Human beings are naturally complicated creatures. We live complex lives and we interact daily with incredibly complex systems: office politics, personal relationships, government bureaucracy… we are surrounded by complexity. The reality is, though, that much of this complexity need not exist at all.
When humans look at problems, we have a tendency to look for the most complex solution to that problem. I think complex solutions to problems arise when:
- We do not actually understand the core problem we are trying to solve.
- We are trying to solve too many problems at once.
- We design separate solutions to related problems that are not compatible with each other.
- Often, the complex solution is easier to design than the simple one.
- We are humans… we feel a natural sense of achievement when we create something complex.
(A more pessimistic or controversial reason might be that we sometimes develop complex solutions to problems, either consciously or subconsciously, as a defense mechanism: that is, we think that if we can show that our job is complex, we can become indispensable… in other words, we use it to justify our job/responsibility/existence.)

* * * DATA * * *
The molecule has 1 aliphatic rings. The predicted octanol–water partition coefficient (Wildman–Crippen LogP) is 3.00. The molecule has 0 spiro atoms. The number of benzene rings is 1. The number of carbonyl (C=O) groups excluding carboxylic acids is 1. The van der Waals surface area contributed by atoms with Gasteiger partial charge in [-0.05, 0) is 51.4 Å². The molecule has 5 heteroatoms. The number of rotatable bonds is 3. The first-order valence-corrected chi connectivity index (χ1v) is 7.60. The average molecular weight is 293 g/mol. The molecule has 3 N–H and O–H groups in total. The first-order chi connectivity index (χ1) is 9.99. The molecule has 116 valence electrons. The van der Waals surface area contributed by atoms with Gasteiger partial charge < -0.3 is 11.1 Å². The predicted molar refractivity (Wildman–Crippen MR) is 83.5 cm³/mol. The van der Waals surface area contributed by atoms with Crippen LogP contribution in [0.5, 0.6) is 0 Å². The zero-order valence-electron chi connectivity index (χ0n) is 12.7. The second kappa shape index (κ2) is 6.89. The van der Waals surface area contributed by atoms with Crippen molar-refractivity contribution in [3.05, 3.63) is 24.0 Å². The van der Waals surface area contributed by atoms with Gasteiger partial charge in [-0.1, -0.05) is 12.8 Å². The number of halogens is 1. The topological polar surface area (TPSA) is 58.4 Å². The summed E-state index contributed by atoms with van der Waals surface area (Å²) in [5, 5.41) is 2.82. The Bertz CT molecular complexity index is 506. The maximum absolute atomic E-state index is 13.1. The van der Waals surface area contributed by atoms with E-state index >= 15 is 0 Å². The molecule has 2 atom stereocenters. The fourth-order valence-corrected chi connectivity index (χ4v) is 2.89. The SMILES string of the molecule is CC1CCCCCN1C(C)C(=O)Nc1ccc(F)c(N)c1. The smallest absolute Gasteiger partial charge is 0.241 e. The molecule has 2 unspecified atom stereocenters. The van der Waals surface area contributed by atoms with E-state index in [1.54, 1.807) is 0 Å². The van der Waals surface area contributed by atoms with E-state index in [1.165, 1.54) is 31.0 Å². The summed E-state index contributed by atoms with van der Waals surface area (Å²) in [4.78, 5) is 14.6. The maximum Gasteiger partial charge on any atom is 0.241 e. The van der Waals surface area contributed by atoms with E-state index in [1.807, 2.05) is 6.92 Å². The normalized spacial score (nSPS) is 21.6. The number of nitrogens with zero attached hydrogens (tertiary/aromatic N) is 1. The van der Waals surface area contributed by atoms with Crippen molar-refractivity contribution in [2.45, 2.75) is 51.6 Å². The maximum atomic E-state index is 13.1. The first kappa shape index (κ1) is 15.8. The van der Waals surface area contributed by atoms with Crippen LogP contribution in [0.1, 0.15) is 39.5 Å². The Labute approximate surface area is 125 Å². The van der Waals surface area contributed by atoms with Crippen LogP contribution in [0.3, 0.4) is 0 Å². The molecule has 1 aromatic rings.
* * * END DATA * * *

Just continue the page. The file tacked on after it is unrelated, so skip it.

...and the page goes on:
The problem with complexity is that it’s expensive:
- it’s expensive to build
- it’s expensive to maintain
- it’s hard to learn – for users and for developers
As product creators we need to find the simple in the complex. Simplicity is so much easier: less code, fewer mistakes and a lighter learning curve.
Your value as a creator of meaningful things is in how simple you can make it; not how complex.